You can click on one of the rows to see the specific details of the services that the application has requested and been granted by G Suite. Google calls them Google service APIs — technically they’re known as OAuth Scopes.

The App Access panel at the top has an Access Configuration option which lets you choose Blocked if you want to block access going forwards.

The Third-Party App Access list shows individual “OAuth Client IDs”, and a single application can be assigned multiple Client IDs, so you may need to go back to the main list and find all instances of the application you want to block.

This is great where applications have already requested access, but what if you’re inspired by this article to pre-emptively block Rakuten, or another application you’ve read about?

Go back to the Third-Party App Access Control list, and click Configure new app. Choose OAuth App Name Or Client ID, and then search.

This will show you a list of OAuth Client IDs (there may be several). Select them all, and click the blue Select button at the bottom right.

You can then select Blocked and click the Configure button to confirm.

How can SaaS management tools help manage G Suite?

This is a super helpful feature, but G Suite’s admin console still leaves you with the job of tracking down which applications are requesting these permissions and investigating each one.

That’s where a SaaS management tool like Trelica can help.

With a couple of clicks (including a blue “Approve” OAuth2 button!), you can connect Trelica to your G Suite domain. We automatically discover all apps in use, highlighting potentially risky access by risk-rating each Google service API (OAuth Scope).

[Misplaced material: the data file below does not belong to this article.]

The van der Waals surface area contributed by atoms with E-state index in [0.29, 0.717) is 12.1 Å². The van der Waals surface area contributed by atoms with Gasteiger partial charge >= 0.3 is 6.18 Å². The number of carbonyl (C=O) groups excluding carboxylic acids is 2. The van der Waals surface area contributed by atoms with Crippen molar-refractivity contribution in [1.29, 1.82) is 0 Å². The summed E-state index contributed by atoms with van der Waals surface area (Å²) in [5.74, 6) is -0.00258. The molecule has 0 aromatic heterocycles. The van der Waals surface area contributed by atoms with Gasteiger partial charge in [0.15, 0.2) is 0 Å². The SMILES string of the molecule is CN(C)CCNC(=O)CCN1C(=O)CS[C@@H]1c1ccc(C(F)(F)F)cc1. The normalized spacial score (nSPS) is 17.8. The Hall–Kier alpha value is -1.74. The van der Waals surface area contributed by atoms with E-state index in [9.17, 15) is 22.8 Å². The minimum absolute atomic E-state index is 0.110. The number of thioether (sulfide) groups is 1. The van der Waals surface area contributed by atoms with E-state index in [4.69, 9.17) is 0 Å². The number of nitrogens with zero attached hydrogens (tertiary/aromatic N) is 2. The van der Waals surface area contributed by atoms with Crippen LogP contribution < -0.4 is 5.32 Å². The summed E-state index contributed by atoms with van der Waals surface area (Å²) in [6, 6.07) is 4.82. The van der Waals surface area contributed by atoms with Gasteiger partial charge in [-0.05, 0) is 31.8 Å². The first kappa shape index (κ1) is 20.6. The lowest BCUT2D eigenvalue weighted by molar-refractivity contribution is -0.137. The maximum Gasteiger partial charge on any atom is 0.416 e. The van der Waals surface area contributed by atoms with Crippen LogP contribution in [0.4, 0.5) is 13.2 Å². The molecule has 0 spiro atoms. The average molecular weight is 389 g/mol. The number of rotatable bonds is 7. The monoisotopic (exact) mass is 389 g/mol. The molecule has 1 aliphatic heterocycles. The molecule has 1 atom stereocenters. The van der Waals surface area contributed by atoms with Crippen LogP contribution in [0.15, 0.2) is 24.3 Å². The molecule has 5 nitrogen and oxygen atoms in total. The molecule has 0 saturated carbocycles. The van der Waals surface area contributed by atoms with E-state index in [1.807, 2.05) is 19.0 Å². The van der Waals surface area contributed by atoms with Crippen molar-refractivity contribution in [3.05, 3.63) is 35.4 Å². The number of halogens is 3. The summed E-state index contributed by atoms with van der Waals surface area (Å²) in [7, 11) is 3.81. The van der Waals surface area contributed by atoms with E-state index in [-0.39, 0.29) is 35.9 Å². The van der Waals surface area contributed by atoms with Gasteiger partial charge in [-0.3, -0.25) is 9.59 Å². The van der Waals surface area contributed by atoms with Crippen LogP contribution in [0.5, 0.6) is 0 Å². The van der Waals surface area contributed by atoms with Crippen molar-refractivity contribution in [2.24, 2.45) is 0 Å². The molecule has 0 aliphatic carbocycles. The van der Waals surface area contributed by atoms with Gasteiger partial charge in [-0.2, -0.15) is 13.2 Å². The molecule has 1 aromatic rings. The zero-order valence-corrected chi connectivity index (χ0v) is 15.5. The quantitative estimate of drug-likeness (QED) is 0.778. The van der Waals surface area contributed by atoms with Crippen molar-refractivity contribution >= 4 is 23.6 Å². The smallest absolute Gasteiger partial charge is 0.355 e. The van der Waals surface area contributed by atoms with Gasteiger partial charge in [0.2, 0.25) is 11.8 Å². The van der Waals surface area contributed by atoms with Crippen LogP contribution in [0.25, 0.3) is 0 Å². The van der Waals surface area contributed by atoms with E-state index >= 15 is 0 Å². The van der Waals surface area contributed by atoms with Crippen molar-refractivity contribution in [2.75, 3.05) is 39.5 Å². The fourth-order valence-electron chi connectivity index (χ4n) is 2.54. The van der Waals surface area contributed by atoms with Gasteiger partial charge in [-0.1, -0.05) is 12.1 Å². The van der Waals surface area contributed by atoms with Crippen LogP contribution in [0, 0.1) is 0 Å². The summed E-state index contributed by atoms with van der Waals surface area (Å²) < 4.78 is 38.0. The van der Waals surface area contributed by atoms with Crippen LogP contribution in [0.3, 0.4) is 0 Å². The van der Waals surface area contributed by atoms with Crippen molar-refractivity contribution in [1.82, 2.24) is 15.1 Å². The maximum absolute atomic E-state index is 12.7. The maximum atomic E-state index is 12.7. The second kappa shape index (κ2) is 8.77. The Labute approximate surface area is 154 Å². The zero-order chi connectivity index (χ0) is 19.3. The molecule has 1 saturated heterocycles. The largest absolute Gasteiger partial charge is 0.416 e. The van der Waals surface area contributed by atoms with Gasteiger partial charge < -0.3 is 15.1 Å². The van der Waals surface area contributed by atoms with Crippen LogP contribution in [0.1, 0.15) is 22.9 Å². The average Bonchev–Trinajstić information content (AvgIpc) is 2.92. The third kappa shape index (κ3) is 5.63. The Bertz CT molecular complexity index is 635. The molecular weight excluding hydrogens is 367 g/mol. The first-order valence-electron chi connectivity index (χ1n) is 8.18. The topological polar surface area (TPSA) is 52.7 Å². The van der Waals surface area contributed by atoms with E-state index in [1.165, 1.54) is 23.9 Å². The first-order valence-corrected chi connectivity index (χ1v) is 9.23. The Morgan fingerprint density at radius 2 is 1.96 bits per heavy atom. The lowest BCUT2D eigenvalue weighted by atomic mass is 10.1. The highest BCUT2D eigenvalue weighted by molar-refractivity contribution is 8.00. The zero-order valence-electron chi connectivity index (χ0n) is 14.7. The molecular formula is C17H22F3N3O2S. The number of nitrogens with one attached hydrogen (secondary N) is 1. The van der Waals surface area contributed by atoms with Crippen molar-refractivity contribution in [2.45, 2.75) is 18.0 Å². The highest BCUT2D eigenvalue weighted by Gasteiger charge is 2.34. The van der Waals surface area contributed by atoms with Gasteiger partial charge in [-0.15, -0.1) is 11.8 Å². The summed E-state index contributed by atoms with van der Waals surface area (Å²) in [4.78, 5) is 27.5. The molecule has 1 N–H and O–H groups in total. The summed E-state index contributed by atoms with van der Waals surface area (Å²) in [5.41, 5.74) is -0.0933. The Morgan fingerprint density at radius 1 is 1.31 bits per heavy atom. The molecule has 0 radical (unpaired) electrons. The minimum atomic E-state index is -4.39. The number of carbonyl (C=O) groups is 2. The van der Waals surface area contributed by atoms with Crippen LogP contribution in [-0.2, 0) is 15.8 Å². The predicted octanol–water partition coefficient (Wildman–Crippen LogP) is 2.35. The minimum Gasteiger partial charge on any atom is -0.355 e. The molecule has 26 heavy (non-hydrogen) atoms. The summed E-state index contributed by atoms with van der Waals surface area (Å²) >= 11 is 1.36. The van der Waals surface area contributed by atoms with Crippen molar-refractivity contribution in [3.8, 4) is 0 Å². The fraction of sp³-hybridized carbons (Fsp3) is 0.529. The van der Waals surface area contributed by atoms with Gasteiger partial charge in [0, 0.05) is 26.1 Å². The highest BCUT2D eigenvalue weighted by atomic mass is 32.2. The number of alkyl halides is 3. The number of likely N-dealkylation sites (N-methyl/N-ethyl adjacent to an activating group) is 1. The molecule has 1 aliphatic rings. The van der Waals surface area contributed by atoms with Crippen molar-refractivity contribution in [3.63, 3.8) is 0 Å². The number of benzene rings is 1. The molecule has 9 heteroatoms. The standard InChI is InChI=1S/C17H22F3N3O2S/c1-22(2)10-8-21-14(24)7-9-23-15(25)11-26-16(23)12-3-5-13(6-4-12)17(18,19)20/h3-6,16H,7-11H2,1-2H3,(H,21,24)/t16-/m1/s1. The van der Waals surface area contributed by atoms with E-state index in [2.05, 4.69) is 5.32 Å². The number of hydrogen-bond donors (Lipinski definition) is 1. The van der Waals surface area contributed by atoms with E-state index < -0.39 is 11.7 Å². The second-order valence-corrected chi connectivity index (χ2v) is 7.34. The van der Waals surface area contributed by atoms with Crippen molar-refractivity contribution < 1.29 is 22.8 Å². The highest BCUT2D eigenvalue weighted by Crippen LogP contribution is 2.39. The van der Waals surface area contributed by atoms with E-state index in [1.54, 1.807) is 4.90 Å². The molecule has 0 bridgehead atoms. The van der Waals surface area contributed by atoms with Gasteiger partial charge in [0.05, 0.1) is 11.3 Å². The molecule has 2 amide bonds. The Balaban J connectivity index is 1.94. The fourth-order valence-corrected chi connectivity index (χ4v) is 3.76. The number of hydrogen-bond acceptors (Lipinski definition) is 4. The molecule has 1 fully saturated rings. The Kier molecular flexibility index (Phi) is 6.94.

These applications are linked to our curated catalog of over 25,000 SaaS applications. We categorize each application to indicate if there’s a legitimate business use, and show information to help you quickly understand the purpose of the application and find out about the vendor. This really helps your decision making process when assessing risk.

Best of all, you can see which users are accessing the application, and Trelica gives you the tools to easily reach out to those users to understand more about their needs, instead of blindly blocking access.

What have your users been accessing?

Start a 14 day trial of Trelica, connect your G Suite admin account and get an instant overview of all OAuth access by your users. Trelica uses a library of over 25,000 apps to immediately identify what your users have been accessing, and flags any risky permission grants such as read / write access to email or Google Drive folders.

Start your trial here – no credit card details required and if you don’t want to continue after 14 days you can simply export all your findings to Excel.

In conclusion

Combining a SaaS management solution, like Trelica, with the new G Suite application blocking feature lets you enjoy the benefits of ‘social login’ without your users building up a risky portfolio of Shadow IT. Left unmanaged, you will need to get used to the idea that your users are deciding which third parties have access to your company’s information.